Biomédica 2017;37:303-7



Disseminated toxoplasmosis in a heart transplant patient despite co-trimoxazole prophylaxis: A case report

Victoria Dávila1, Gustavo Roncancio-Villamil1,2, Luis Alfonso Correa3,4, Catalina Restrepo4, Camilo Alberto Madrid1, Javier Mauricio González1

1 Servicio de Enfermedades Infecciosas, Clínica Cardio VID, Medellín, Colombia

2 Escuela de Ciencias de la Salud, Universidad Pontificia Bolivariana, Medellín, Colombia

3 Servicio de Patología, Laboratorio Clínico VID, Medellín, Colombia

4 Sección de Dermatología, Departamento de Medicina Interna, Facultad de Medicina, Universidad de Antioquia, Medellín, Colombia

Author’s contributions:
Victoria Dávila prepared the draft version of the manuscript.

All authors contributed in the collection of clinical and laboratory data, the conception and design of the manuscript, and they all approved its final version.

Received: 17/12/15; accepted: 20/10/16

We report the case of a 61 year-old male who underwent heart transplantation eight months before developing a systemic condition with central nervous system, lung, kidney, colonic, cutaneous, and hematologic involvement, found to be secondary to a systemic toxoplasmosis despite co-trimoxazole prophylaxis in a previous-to-transplant seronegative patient receiving a heart from a seropositive donor. A review of prophylactic options in our environment is discussed.

Key words Toxoplasmosis; heart transplantation; immune tolerance; seroconversion.


Toxoplasmosis diseminada en un paciente con trasplante de corazón a pesar de la profilaxis con trimetoprim-sulfametoxazol

Se reporta el caso de un paciente de sexo masculino, de 61 años de edad, quien ocho meses después de someterse a un trasplante de corazón presentó una enfermedad sistémica con compromiso del sistema nervioso central y del sistema inmunológico, así como de pulmón, riñón, colon y piel, y a quien finalmente se le diagnosticó toxoplasmosis diseminada, a pesar de haber recibido profilaxis con trimetoprim-sulfametoxazol, debido a que el órgano provenía de un donante positivo para toxoplasmosis siendo él un receptor negativo. Se discuten las opciones de profilaxis en nuestro medio.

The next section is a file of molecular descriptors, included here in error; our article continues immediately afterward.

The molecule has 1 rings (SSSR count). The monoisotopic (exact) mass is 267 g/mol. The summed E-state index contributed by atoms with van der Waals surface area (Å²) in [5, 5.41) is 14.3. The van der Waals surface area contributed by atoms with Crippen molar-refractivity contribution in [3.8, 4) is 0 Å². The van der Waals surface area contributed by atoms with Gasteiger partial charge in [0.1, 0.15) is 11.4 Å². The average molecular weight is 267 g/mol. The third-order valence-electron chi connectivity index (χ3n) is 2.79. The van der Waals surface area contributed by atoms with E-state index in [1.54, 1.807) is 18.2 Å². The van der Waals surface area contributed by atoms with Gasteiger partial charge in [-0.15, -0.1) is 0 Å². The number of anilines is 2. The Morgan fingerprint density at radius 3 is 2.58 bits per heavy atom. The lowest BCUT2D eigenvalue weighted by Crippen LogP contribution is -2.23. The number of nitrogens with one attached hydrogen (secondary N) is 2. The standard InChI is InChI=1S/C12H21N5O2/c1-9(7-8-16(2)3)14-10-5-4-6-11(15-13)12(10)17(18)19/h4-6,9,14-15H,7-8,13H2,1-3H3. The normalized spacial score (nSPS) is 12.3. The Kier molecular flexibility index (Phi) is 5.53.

Palabras clave: toxoplasmosis; trasplante de corazón; tolerancia inmunológica; seroconversión.


Toxoplasmosis is an infection caused by the protozoon Toxoplasma gondii. It is prevalent worldwide, affecting approximately one third of the world’s population (1). Seroprevalence increases with age and there is no gender difference.

Toxoplasmosis is transmitted via oral intake of food contaminated with the parasite’s cysts or oocysts. However, there are reports of transmission through transplanted organs and blood transfusions, as well as vertical transmission (2).

It evolves to a systemic disease, and only 10% of the affected population is symptomatic. The clinical course is usually benign, but it can be lethal, especially in immunosuppressed patients (3). Systemic clinical signs include generalized adenopathies, myocarditis, polymyositis, pneumonitis, encephalitis and chorioretinitis. Skin manifestations are rare, though usually present in immunosuppressed patients. Given the great variability in the appearance of cutaneous toxoplasmosis, histopathological studies are required for diagnosis.

Although direct observation of the parasite is possible in most tissue samples, diagnosis should be confirmed by immunohistochemistry and polymerase chain reaction (PCR) (4).

Medical therapy is indicated when there is active skin or ocular infection, or congenital disease, and in all immunosuppressed patients. Sulfadiazine in combination with pyrimethamine is the treatment of choice. Seronegative heart transplant patients should receive prophylaxis with pyrimethamine and sulfadiazine for the first three months followed by co-trimoxazole for the rest of their lives (5,6).

Case report

We report the case of a 61-year-old male patient with a past medical history of hypertension, dyslipidemia, hypothyroidism, heart failure with preserved ejection fraction and severe coronary artery disease, in whom surgical and percutaneous revascularization were performed. After surgery, the patient developed refractory angina despite optimal anti-ischemic medication which led to heart transplantation. Laboratory tests previous to transplant were discordant for T. gondii and human herpes viruses type I and II. The donor had positive immunoglobulin M (IgM), negative immunoglobulin G (IgG) for T. gondii, and positive IgG for herpes viruses (HV) type I and type II. The receptor was negative for both.